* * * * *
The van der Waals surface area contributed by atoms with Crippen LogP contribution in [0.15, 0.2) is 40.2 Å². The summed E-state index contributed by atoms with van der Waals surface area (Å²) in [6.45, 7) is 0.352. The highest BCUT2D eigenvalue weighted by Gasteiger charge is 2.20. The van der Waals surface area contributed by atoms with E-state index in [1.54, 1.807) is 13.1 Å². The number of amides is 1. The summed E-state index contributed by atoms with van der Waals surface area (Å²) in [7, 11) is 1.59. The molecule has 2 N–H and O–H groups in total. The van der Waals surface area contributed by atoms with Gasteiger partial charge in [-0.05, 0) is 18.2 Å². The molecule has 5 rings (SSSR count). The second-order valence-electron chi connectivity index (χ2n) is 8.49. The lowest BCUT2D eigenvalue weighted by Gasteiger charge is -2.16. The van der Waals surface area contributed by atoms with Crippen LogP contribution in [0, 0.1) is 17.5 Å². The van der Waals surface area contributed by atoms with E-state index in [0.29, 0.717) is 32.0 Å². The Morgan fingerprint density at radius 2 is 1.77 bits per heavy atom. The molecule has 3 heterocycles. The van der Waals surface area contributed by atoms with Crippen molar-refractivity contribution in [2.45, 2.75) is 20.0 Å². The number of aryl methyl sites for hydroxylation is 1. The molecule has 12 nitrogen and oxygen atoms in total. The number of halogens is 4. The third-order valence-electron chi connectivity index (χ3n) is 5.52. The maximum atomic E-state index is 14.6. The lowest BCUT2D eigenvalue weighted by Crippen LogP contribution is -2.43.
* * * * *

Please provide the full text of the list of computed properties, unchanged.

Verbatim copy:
The van der Waals surface area contributed by atoms with Crippen LogP contribution in [0.15, 0.2) is 40.2 Å². The summed E-state index contributed by atoms with van der Waals surface area (Å²) in [6.45, 7) is 0.352. The highest BCUT2D eigenvalue weighted by Gasteiger charge is 2.20. The van der Waals surface area contributed by atoms with E-state index in [1.54, 1.807) is 13.1 Å². The number of amides is 1. The summed E-state index contributed by atoms with van der Waals surface area (Å²) in [7, 11) is 1.59. The molecule has 2 N–H and O–H groups in total. The van der Waals surface area contributed by atoms with Gasteiger partial charge in [-0.05, 0) is 18.2 Å². The molecule has 5 rings (SSSR count). The second-order valence-electron chi connectivity index (χ2n) is 8.49. The lowest BCUT2D eigenvalue weighted by Gasteiger charge is -2.16. The van der Waals surface area contributed by atoms with Crippen LogP contribution in [0, 0.1) is 17.5 Å². The van der Waals surface area contributed by atoms with E-state index in [0.29, 0.717) is 32.0 Å². The Morgan fingerprint density at radius 2 is 1.77 bits per heavy atom. The molecule has 3 heterocycles. The van der Waals surface area contributed by atoms with Crippen molar-refractivity contribution in [2.45, 2.75) is 20.0 Å². The number of aryl methyl sites for hydroxylation is 1. The molecule has 12 nitrogen and oxygen atoms in total. The number of halogens is 4. The third-order valence-electron chi connectivity index (χ3n) is 5.52. The maximum atomic E-state index is 14.6. The lowest BCUT2D eigenvalue weighted by Crippen LogP contribution is -2.43.